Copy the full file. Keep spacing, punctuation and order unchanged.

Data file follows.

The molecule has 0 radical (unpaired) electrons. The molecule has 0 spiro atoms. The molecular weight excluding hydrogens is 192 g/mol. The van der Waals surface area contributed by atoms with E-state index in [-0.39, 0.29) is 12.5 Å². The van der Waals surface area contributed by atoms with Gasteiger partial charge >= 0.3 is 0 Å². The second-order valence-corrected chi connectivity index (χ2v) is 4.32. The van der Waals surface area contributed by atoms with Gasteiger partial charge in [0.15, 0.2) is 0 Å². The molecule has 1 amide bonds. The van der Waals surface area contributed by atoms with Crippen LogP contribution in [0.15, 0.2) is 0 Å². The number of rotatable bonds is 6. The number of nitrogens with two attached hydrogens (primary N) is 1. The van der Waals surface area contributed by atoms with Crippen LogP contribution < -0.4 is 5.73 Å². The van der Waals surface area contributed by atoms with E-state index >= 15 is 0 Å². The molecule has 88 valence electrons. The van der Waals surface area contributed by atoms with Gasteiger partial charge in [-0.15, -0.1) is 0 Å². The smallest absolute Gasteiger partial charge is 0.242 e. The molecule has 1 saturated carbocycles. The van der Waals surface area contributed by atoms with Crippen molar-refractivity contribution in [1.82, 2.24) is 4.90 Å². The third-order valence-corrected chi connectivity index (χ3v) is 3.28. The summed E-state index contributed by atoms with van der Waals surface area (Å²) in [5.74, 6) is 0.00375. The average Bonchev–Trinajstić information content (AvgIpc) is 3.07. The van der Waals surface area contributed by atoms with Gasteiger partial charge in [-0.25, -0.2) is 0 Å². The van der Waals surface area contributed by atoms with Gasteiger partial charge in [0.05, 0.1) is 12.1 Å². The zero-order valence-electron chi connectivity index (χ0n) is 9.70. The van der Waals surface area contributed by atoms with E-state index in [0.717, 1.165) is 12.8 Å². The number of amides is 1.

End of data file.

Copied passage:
The molecule has 0 radical (unpaired) electrons. The molecule has 0 spiro atoms. The molecular weight excluding hydrogens is 192 g/mol. The van der Waals surface area contributed by atoms with E-state index in [-0.39, 0.29) is 12.5 Å². The van der Waals surface area contributed by atoms with Gasteiger partial charge >= 0.3 is 0 Å². The second-order valence-corrected chi connectivity index (χ2v) is 4.32. The van der Waals surface area contributed by atoms with Gasteiger partial charge in [0.15, 0.2) is 0 Å². The molecule has 1 amide bonds. The van der Waals surface area contributed by atoms with Crippen LogP contribution in [0.15, 0.2) is 0 Å². The number of rotatable bonds is 6. The number of nitrogens with two attached hydrogens (primary N) is 1. The van der Waals surface area contributed by atoms with Crippen LogP contribution < -0.4 is 5.73 Å². The van der Waals surface area contributed by atoms with E-state index >= 15 is 0 Å². The molecule has 88 valence electrons. The van der Waals surface area contributed by atoms with Gasteiger partial charge in [-0.15, -0.1) is 0 Å². The smallest absolute Gasteiger partial charge is 0.242 e. The molecule has 1 saturated carbocycles. The van der Waals surface area contributed by atoms with Crippen molar-refractivity contribution in [1.82, 2.24) is 4.90 Å². The third-order valence-corrected chi connectivity index (χ3v) is 3.28. The summed E-state index contributed by atoms with van der Waals surface area (Å²) in [5.74, 6) is 0.00375. The average Bonchev–Trinajstić information content (AvgIpc) is 3.07. The van der Waals surface area contributed by atoms with Gasteiger partial charge in [-0.25, -0.2) is 0 Å². The van der Waals surface area contributed by atoms with Gasteiger partial charge in [0.05, 0.1) is 12.1 Å². The zero-order valence-electron chi connectivity index (χ0n) is 9.70. The van der Waals surface area contributed by atoms with E-state index in [0.717, 1.165) is 12.8 Å². The number of amides is 1.